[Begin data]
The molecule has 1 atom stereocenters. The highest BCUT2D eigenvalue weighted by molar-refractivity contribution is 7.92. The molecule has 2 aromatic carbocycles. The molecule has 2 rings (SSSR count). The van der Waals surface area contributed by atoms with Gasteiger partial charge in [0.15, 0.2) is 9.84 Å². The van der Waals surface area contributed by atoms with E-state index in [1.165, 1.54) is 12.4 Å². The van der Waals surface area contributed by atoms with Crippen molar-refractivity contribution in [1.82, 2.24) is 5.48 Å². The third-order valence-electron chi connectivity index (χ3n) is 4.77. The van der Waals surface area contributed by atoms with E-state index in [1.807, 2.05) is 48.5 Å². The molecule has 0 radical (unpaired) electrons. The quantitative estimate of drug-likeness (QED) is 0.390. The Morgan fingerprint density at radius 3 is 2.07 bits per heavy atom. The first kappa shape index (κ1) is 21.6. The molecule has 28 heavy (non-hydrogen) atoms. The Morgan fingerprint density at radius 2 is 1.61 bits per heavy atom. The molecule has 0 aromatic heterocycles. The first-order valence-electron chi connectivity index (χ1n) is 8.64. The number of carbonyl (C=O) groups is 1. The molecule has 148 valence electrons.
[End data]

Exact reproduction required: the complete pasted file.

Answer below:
The molecule has 1 atom stereocenters. The highest BCUT2D eigenvalue weighted by molar-refractivity contribution is 7.92. The molecule has 2 aromatic carbocycles. The molecule has 2 rings (SSSR count). The van der Waals surface area contributed by atoms with Gasteiger partial charge in [0.15, 0.2) is 9.84 Å². The van der Waals surface area contributed by atoms with E-state index in [1.165, 1.54) is 12.4 Å². The van der Waals surface area contributed by atoms with Crippen molar-refractivity contribution in [1.82, 2.24) is 5.48 Å². The third-order valence-electron chi connectivity index (χ3n) is 4.77. The van der Waals surface area contributed by atoms with E-state index in [1.807, 2.05) is 48.5 Å². The molecule has 0 radical (unpaired) electrons. The quantitative estimate of drug-likeness (QED) is 0.390. The Morgan fingerprint density at radius 3 is 2.07 bits per heavy atom. The first kappa shape index (κ1) is 21.6. The molecule has 28 heavy (non-hydrogen) atoms. The Morgan fingerprint density at radius 2 is 1.61 bits per heavy atom. The molecule has 0 aromatic heterocycles. The first-order valence-electron chi connectivity index (χ1n) is 8.64. The number of carbonyl (C=O) groups is 1. The molecule has 148 valence electrons.